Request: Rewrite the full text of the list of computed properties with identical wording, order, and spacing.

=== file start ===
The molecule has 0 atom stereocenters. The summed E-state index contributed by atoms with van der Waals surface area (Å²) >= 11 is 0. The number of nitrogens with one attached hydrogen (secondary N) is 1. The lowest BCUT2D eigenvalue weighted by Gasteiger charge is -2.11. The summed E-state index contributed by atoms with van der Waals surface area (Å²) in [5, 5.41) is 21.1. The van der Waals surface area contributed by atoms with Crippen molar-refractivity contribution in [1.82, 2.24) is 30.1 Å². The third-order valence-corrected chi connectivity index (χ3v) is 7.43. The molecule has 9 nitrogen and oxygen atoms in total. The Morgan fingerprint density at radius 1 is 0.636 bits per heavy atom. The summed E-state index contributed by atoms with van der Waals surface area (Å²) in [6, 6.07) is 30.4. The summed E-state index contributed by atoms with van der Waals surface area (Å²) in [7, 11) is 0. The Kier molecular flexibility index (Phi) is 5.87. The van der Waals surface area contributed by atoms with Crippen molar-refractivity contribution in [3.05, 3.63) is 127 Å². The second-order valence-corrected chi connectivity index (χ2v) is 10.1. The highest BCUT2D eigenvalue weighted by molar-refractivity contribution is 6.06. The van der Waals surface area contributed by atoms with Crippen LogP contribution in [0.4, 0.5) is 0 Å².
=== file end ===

The molecule has 0 atom stereocenters. The summed E-state index contributed by atoms with van der Waals surface area (Å²) >= 11 is 0. The number of nitrogens with one attached hydrogen (secondary N) is 1. The lowest BCUT2D eigenvalue weighted by Gasteiger charge is -2.11. The summed E-state index contributed by atoms with van der Waals surface area (Å²) in [5, 5.41) is 21.1. The van der Waals surface area contributed by atoms with Crippen molar-refractivity contribution in [1.82, 2.24) is 30.1 Å². The third-order valence-corrected chi connectivity index (χ3v) is 7.43. The molecule has 9 nitrogen and oxygen atoms in total. The Morgan fingerprint density at radius 1 is 0.636 bits per heavy atom. The summed E-state index contributed by atoms with van der Waals surface area (Å²) in [6, 6.07) is 30.4. The summed E-state index contributed by atoms with van der Waals surface area (Å²) in [7, 11) is 0. The Kier molecular flexibility index (Phi) is 5.87. The van der Waals surface area contributed by atoms with Crippen molar-refractivity contribution in [3.05, 3.63) is 127 Å². The second-order valence-corrected chi connectivity index (χ2v) is 10.1. The highest BCUT2D eigenvalue weighted by molar-refractivity contribution is 6.06. The van der Waals surface area contributed by atoms with Crippen LogP contribution in [0.4, 0.5) is 0 Å².